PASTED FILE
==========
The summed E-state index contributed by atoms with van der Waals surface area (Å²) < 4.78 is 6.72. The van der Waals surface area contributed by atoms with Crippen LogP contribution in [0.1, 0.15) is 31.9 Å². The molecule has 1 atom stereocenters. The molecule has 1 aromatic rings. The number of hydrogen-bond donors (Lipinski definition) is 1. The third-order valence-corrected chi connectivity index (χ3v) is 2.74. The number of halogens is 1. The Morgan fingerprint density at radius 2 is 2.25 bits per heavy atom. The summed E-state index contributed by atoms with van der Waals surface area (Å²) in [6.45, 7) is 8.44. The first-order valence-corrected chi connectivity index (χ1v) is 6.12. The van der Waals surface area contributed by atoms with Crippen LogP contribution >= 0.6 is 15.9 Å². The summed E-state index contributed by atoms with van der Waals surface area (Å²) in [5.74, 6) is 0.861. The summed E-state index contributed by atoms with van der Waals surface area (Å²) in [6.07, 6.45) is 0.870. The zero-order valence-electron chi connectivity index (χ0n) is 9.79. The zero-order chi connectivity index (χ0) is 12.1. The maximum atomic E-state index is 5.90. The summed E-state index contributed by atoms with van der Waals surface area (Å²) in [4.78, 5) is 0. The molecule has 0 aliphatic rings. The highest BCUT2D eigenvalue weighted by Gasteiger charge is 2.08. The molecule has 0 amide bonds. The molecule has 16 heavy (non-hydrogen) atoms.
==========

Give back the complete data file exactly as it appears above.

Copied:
The summed E-state index contributed by atoms with van der Waals surface area (Å²) < 4.78 is 6.72. The van der Waals surface area contributed by atoms with Crippen LogP contribution in [0.1, 0.15) is 31.9 Å². The molecule has 1 atom stereocenters. The molecule has 1 aromatic rings. The number of hydrogen-bond donors (Lipinski definition) is 1. The third-order valence-corrected chi connectivity index (χ3v) is 2.74. The number of halogens is 1. The Morgan fingerprint density at radius 2 is 2.25 bits per heavy atom. The summed E-state index contributed by atoms with van der Waals surface area (Å²) in [6.45, 7) is 8.44. The first-order valence-corrected chi connectivity index (χ1v) is 6.12. The van der Waals surface area contributed by atoms with Crippen LogP contribution >= 0.6 is 15.9 Å². The summed E-state index contributed by atoms with van der Waals surface area (Å²) in [5.74, 6) is 0.861. The summed E-state index contributed by atoms with van der Waals surface area (Å²) in [6.07, 6.45) is 0.870. The zero-order valence-electron chi connectivity index (χ0n) is 9.79. The zero-order chi connectivity index (χ0) is 12.1. The maximum atomic E-state index is 5.90. The summed E-state index contributed by atoms with van der Waals surface area (Å²) in [4.78, 5) is 0. The molecule has 0 aliphatic rings. The highest BCUT2D eigenvalue weighted by Gasteiger charge is 2.08. The molecule has 0 amide bonds. The molecule has 16 heavy (non-hydrogen) atoms.